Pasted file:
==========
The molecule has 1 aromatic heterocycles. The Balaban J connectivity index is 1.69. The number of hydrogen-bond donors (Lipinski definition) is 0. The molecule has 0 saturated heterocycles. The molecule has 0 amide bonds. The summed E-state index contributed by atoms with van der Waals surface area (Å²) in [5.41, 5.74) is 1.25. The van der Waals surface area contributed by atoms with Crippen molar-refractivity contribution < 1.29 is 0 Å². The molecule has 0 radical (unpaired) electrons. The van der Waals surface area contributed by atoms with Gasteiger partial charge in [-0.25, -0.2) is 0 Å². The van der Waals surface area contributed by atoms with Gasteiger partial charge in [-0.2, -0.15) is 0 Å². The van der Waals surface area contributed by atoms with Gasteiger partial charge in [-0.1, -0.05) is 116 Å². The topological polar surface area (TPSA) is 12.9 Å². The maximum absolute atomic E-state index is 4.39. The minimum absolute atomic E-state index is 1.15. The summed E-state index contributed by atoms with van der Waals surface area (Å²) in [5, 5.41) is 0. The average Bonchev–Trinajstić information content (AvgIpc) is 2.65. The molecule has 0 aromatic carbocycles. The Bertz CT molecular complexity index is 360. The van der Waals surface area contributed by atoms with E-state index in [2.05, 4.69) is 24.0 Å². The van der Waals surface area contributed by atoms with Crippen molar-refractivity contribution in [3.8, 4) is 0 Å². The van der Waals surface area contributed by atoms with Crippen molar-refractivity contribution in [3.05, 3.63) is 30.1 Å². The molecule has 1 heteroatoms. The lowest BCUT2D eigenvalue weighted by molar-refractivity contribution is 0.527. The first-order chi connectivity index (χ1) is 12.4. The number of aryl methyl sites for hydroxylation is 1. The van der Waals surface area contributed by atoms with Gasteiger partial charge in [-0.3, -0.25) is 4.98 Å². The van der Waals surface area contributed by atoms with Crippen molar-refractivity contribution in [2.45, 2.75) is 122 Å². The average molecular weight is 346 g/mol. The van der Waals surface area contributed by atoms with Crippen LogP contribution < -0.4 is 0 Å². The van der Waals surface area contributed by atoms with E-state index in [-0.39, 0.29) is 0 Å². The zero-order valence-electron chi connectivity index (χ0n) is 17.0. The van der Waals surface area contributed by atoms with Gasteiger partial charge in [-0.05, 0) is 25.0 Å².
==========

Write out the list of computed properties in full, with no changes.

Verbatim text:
The molecule has 1 aromatic heterocycles. The Balaban J connectivity index is 1.69. The number of hydrogen-bond donors (Lipinski definition) is 0. The molecule has 0 saturated heterocycles. The molecule has 0 amide bonds. The summed E-state index contributed by atoms with van der Waals surface area (Å²) in [5.41, 5.74) is 1.25. The van der Waals surface area contributed by atoms with Crippen molar-refractivity contribution < 1.29 is 0 Å². The molecule has 0 radical (unpaired) electrons. The van der Waals surface area contributed by atoms with Gasteiger partial charge in [-0.25, -0.2) is 0 Å². The van der Waals surface area contributed by atoms with Gasteiger partial charge in [-0.2, -0.15) is 0 Å². The van der Waals surface area contributed by atoms with Gasteiger partial charge in [-0.1, -0.05) is 116 Å². The topological polar surface area (TPSA) is 12.9 Å². The maximum absolute atomic E-state index is 4.39. The minimum absolute atomic E-state index is 1.15. The summed E-state index contributed by atoms with van der Waals surface area (Å²) in [5, 5.41) is 0. The average Bonchev–Trinajstić information content (AvgIpc) is 2.65. The molecule has 0 aromatic carbocycles. The Bertz CT molecular complexity index is 360. The van der Waals surface area contributed by atoms with E-state index in [2.05, 4.69) is 24.0 Å². The van der Waals surface area contributed by atoms with Crippen molar-refractivity contribution in [3.8, 4) is 0 Å². The van der Waals surface area contributed by atoms with Crippen molar-refractivity contribution in [3.05, 3.63) is 30.1 Å². The molecule has 1 heteroatoms. The lowest BCUT2D eigenvalue weighted by molar-refractivity contribution is 0.527. The first-order chi connectivity index (χ1) is 12.4. The number of aryl methyl sites for hydroxylation is 1. The van der Waals surface area contributed by atoms with Gasteiger partial charge in [-0.3, -0.25) is 4.98 Å². The van der Waals surface area contributed by atoms with Crippen molar-refractivity contribution in [2.45, 2.75) is 122 Å². The average molecular weight is 346 g/mol. The van der Waals surface area contributed by atoms with Crippen LogP contribution < -0.4 is 0 Å². The van der Waals surface area contributed by atoms with E-state index in [-0.39, 0.29) is 0 Å². The zero-order valence-electron chi connectivity index (χ0n) is 17.0. The van der Waals surface area contributed by atoms with Gasteiger partial charge in [-0.05, 0) is 25.0 Å².